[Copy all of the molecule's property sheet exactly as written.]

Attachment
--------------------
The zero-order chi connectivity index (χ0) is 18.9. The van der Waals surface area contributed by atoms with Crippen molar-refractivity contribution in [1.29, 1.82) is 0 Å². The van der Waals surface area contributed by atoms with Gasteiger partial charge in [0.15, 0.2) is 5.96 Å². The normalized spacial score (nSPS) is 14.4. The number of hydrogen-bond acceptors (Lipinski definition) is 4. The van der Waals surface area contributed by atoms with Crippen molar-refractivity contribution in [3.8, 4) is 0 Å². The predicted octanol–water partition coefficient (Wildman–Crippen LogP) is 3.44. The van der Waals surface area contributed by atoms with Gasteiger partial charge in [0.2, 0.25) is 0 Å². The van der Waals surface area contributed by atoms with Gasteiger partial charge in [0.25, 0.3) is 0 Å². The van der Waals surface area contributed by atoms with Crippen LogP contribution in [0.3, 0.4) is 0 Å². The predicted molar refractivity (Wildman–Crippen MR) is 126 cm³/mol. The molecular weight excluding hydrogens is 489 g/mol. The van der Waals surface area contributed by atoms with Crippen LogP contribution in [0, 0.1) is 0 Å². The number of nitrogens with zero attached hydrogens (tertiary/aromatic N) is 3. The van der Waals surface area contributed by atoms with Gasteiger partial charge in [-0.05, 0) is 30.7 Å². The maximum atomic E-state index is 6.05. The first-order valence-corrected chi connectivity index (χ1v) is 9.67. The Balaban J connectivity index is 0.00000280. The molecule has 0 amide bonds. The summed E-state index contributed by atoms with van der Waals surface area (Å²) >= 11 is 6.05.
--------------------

The zero-order chi connectivity index (χ0) is 18.9. The van der Waals surface area contributed by atoms with Crippen molar-refractivity contribution in [1.29, 1.82) is 0 Å². The van der Waals surface area contributed by atoms with Gasteiger partial charge in [0.15, 0.2) is 5.96 Å². The normalized spacial score (nSPS) is 14.4. The number of hydrogen-bond acceptors (Lipinski definition) is 4. The van der Waals surface area contributed by atoms with Crippen molar-refractivity contribution in [3.8, 4) is 0 Å². The predicted octanol–water partition coefficient (Wildman–Crippen LogP) is 3.44. The van der Waals surface area contributed by atoms with Gasteiger partial charge in [0.2, 0.25) is 0 Å². The van der Waals surface area contributed by atoms with Gasteiger partial charge in [0.25, 0.3) is 0 Å². The van der Waals surface area contributed by atoms with Crippen LogP contribution in [0.3, 0.4) is 0 Å². The predicted molar refractivity (Wildman–Crippen MR) is 126 cm³/mol. The molecular weight excluding hydrogens is 489 g/mol. The van der Waals surface area contributed by atoms with Crippen LogP contribution in [0, 0.1) is 0 Å². The number of nitrogens with zero attached hydrogens (tertiary/aromatic N) is 3. The van der Waals surface area contributed by atoms with Gasteiger partial charge in [-0.05, 0) is 30.7 Å². The maximum atomic E-state index is 6.05. The first-order valence-corrected chi connectivity index (χ1v) is 9.67. The Balaban J connectivity index is 0.00000280. The molecule has 0 amide bonds. The summed E-state index contributed by atoms with van der Waals surface area (Å²) >= 11 is 6.05.